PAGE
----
thank you for your letter, and thank you for reading one of our articles with a critical and inquisitive mind, and then for mailing us your thoughts on that article. Critical discourse! It’s a beautiful thing, and you are partaking. This is great! Every human being deserves consideration and respect from its fellow human beings! Especially when it attempts to engage in conversation with other human beings about how we should be running this whole ‘human life on Earth’ thing.
Even if that human being’s arguments and/or opinions happen to be fucking ill considered, narrow-minded, solipsistic—even if they stand in opposition to whatever it is that might allow us to refer to ourselves as ‘human’.
We should strive to always listen and to always consider one another and to treat each other with respect. And always listen.
So even though some of what you’re espousing might be repugnant or ill considered or narrow-minded or solipsistic or whatever, you still deserve being cherished and taken seriously. As a human with thoughts and feelings and sensations and a unique way of experiencing the world and expressing those experiences. As do all of us.  
You start off pretty well. You are right: No Borders’ ideology raises one million questions, and most of them are not addressed or answered in our interview (it was kind of a short interview). But that was sort of the point of that article, as is the point of a lot of things we print in our paper: to raise questions, engage in conversation and motivate our readers to think about their world and what’s in it and question it.  This for instance why we are printing your letter (thanks again for sending it. Maybe the No Borders folks will respond with a letter of their own?).
Yes. Where would all those people live? That’s a good point. What about all of the practical concerns that a ‘world without borders’ entails? Could they be worked out? Are the No Borders people going to do that for us? Or someone else? And are we going to have to alter our world and entire way of life to accommodate all those people? And would that be so horrible?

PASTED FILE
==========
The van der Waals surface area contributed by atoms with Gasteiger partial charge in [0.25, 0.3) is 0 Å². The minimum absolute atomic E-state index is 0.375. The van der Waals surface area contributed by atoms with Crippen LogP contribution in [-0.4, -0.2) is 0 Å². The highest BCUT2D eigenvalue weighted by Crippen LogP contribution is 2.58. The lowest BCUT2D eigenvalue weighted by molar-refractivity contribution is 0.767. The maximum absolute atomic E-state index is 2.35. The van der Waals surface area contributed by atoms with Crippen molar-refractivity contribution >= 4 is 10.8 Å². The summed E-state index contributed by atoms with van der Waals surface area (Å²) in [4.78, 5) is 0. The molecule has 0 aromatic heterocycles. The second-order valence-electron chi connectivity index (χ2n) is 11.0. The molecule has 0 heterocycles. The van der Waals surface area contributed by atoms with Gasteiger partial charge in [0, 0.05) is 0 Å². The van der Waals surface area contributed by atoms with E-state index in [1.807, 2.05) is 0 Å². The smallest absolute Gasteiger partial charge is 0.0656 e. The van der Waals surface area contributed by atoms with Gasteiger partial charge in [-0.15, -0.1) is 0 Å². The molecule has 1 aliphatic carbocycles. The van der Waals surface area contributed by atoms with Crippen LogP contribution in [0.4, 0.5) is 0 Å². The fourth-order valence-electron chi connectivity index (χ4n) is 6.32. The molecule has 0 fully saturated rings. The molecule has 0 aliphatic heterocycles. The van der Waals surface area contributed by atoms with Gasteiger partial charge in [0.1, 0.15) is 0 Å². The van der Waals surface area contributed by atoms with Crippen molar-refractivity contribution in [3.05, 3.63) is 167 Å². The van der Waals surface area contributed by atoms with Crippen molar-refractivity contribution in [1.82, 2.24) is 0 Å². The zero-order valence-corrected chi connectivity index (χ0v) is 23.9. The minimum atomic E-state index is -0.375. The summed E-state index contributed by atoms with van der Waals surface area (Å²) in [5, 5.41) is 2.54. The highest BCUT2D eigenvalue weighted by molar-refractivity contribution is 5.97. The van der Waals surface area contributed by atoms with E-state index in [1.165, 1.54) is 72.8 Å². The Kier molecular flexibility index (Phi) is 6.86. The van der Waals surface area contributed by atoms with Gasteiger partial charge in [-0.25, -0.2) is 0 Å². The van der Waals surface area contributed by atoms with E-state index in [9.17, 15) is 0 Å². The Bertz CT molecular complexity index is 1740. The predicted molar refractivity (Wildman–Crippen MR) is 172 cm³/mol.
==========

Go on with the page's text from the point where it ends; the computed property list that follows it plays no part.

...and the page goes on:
Those are good questions, and they deserve careful consideration.
However, you then quickly start spouting bullshit rhetoric. Fuck that. And your political party you seem to be trying to found appears to be rooted in the same xenophobic, islamophobic, misanthropic world-view that has inspired folks in many of our neighbouring countries to go around acting like knuckle-headed assholes all over the place. There’s really no need for examples. Fuck that.
Some of what those folks are saying might even might sense at some level, but it fails to register the basic and important premise that needs to be present in all human discourse—the liberal, humanistic premise that the better parts of our society are based on and that enables them to go around spouting their BS without being thrown in jail, and which makes us want to consider your opinion even though it gives us the shivers—namely that all human beings are equal and deserve equal consideration and opportunities and respect and  chances and that all their lives and opinions and views and thoughts should be treasured (and feel free to ponder whether we, as privileged and incidental beneficiaries of a tremendously wealthy and isolated country that exists within and benefit from a hugely discriminatory world order, have any duties to the other seven billion humans on earth (especially those that happened to be born elsewhere)).
They really do.
So yeah. Consider yourself and your viewpoint considered. A discourse going. Feel free to contribute more. And lastly: YOU ARE RIGHT! The interviewer should have been more firm and sceptical. We all should be, at all times!